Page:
EERC one of two agencies nationwide chosen to receive DOE award
Carbon capture research in the Bakken recently got a $3.5 million booster from the Department of Energy, and it’s going to help the state realize a regional vision that’s seeking economically viable uses for carbon dioxide, after which it could be stored permanently deep underground.
The University of North Dakota’s Environmental and Energy Research Center is among a handful of labs nationwide leading the charge on this type of research, and one of just two agencies to receive a portion of $7 million in funds for carbon dioxide research.
“This new award really fits with our state’s regional vision,” said Charlie Gorecki, with the EERC. “As well as our partner’s regional vision, where we are capturing carbon dioxide from sources like power plants, ethanol facilities and the like and putting that carbon dioxide to work, as opposed to putting it into the atmosphere.”
The DOE award will be used to set up a field laboratory with Synergy Oil and Gas in the South Central Cut Bank oil field in Montana that will investigate carbon dioxide’s use in enhanced oil recovery, as well as its ultimate final storage. What is learned at the lab will help advance similar storage in the Williston Basin.
The project offered stacked opportunities for enhanced oil recovery using carbon dioxide in a depleted well, as well as a residual oil zone where oil couldn’t be produced, according to Gorecki.
During this project, carbon dioxide in a supercritical state (similar to a liquid but still a gas) will be injected into the well in hopes that it can displace enough trapped oil to get it flowing into the well again.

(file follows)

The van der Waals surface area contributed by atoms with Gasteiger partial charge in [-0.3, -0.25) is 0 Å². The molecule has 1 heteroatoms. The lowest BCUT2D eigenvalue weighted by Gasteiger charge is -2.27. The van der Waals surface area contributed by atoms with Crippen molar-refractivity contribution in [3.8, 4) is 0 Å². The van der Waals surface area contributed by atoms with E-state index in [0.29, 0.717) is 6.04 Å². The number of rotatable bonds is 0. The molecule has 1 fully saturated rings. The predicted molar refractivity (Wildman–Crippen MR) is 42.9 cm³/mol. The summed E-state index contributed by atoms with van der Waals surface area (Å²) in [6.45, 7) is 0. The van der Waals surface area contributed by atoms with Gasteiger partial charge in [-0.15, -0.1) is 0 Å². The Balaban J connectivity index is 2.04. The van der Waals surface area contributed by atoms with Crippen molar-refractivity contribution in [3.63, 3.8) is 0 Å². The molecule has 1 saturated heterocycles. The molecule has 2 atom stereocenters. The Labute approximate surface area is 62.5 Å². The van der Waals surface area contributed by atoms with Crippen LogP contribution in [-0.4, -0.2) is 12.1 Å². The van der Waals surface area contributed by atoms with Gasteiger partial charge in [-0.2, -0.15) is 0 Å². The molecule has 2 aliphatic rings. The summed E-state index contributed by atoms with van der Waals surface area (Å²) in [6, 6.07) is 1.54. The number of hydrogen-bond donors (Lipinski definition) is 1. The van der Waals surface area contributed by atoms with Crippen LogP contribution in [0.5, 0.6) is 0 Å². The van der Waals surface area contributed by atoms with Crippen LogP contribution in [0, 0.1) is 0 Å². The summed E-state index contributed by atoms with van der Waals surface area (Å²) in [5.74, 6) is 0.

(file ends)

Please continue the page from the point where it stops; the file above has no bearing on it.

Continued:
“We will be looking at how the carbon dioxide is trapped or stored as a normal part of the operation, as well as in the residual oil zones, and how we can apply that to conventional reservoirs and residual oil zones throughout the region, many of which are in North Dakota, Montana and Wyoming,” Gorecki said.
In addition to figuring out how much more oil the carbon dioxide can bring out of the well, the study will also look at how much carbon dioxide is retained underground during the process. The economics of the process will also be considered. So if you were going to capture say, 6.5 tons of carbon dioxide in a year from a plant, and use that for enhanced oil recovery, the data from the project should help determine how much oil could be expected back for that investment.
“That way we can look at the whole value chain across the board,” Gorecki said.
The carbon dioxide that has been injected into the well will stay in the ground. In the supercritical state, it’s similar to oil, which is a buoyant liquid. Underground, it will remain under high pressure, which will keep it in that supercritical state.
Once the project is completed, all of what was being reused to force oil out of the rock can then be put back in the ground for good. And it will stay there thanks to the many layers of shale rock and impermeable salts that presently keep Bakken oil from making its way to the surface.
“But for the shale layers, oil would just come bubbling up itself. In fact, that’s how we found it in the first place back in the late 1800s,” Gorecki said. “Those places have already demonstrated the ability to store buoyant fluids for millions of years.”
North Dakota has storage space for hundreds of millions of tons of carbon dioxide in its conventional reservoirs alone, said Ed Steadman, also working on the C02 project with EERC. If a process can be figured out for Bakken wells as well, that’s another vast reservoir that could be used to hold hundreds of millions more tons of carbon dioxide as well.
“The only bigger target would be in Texas,” Steadman said. “This process would also be viable in Montana and Wyoming.”